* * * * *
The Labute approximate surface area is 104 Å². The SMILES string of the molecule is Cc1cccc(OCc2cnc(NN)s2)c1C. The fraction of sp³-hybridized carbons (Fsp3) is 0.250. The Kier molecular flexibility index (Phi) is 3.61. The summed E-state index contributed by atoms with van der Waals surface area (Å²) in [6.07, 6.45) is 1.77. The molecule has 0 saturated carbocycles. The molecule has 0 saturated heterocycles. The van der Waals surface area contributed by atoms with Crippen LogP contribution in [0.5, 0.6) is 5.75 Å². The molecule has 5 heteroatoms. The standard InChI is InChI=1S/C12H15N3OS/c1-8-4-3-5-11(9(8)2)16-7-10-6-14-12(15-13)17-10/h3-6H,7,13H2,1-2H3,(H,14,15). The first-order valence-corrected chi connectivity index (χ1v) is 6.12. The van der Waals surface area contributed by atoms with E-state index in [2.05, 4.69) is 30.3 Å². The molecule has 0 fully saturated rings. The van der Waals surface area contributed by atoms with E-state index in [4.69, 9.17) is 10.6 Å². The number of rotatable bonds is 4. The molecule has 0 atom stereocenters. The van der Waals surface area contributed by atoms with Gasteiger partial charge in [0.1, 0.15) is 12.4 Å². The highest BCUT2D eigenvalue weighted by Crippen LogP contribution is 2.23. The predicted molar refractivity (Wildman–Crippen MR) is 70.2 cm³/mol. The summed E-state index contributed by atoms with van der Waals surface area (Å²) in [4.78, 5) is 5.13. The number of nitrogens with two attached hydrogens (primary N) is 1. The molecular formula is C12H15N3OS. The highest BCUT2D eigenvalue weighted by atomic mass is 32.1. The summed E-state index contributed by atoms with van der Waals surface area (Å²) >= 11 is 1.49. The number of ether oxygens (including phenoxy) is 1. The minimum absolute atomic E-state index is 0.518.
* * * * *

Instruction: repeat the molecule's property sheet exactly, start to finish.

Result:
The Labute approximate surface area is 104 Å². The SMILES string of the molecule is Cc1cccc(OCc2cnc(NN)s2)c1C. The fraction of sp³-hybridized carbons (Fsp3) is 0.250. The Kier molecular flexibility index (Phi) is 3.61. The summed E-state index contributed by atoms with van der Waals surface area (Å²) in [6.07, 6.45) is 1.77. The molecule has 0 saturated carbocycles. The molecule has 0 saturated heterocycles. The van der Waals surface area contributed by atoms with Crippen LogP contribution in [0.5, 0.6) is 5.75 Å². The molecule has 5 heteroatoms. The standard InChI is InChI=1S/C12H15N3OS/c1-8-4-3-5-11(9(8)2)16-7-10-6-14-12(15-13)17-10/h3-6H,7,13H2,1-2H3,(H,14,15). The first-order valence-corrected chi connectivity index (χ1v) is 6.12. The van der Waals surface area contributed by atoms with E-state index in [2.05, 4.69) is 30.3 Å². The molecule has 0 fully saturated rings. The van der Waals surface area contributed by atoms with E-state index in [4.69, 9.17) is 10.6 Å². The number of rotatable bonds is 4. The molecule has 0 atom stereocenters. The van der Waals surface area contributed by atoms with Gasteiger partial charge in [0.1, 0.15) is 12.4 Å². The highest BCUT2D eigenvalue weighted by Crippen LogP contribution is 2.23. The predicted molar refractivity (Wildman–Crippen MR) is 70.2 cm³/mol. The summed E-state index contributed by atoms with van der Waals surface area (Å²) in [4.78, 5) is 5.13. The number of nitrogens with two attached hydrogens (primary N) is 1. The molecular formula is C12H15N3OS. The highest BCUT2D eigenvalue weighted by atomic mass is 32.1. The summed E-state index contributed by atoms with van der Waals surface area (Å²) >= 11 is 1.49. The number of ether oxygens (including phenoxy) is 1. The minimum absolute atomic E-state index is 0.518.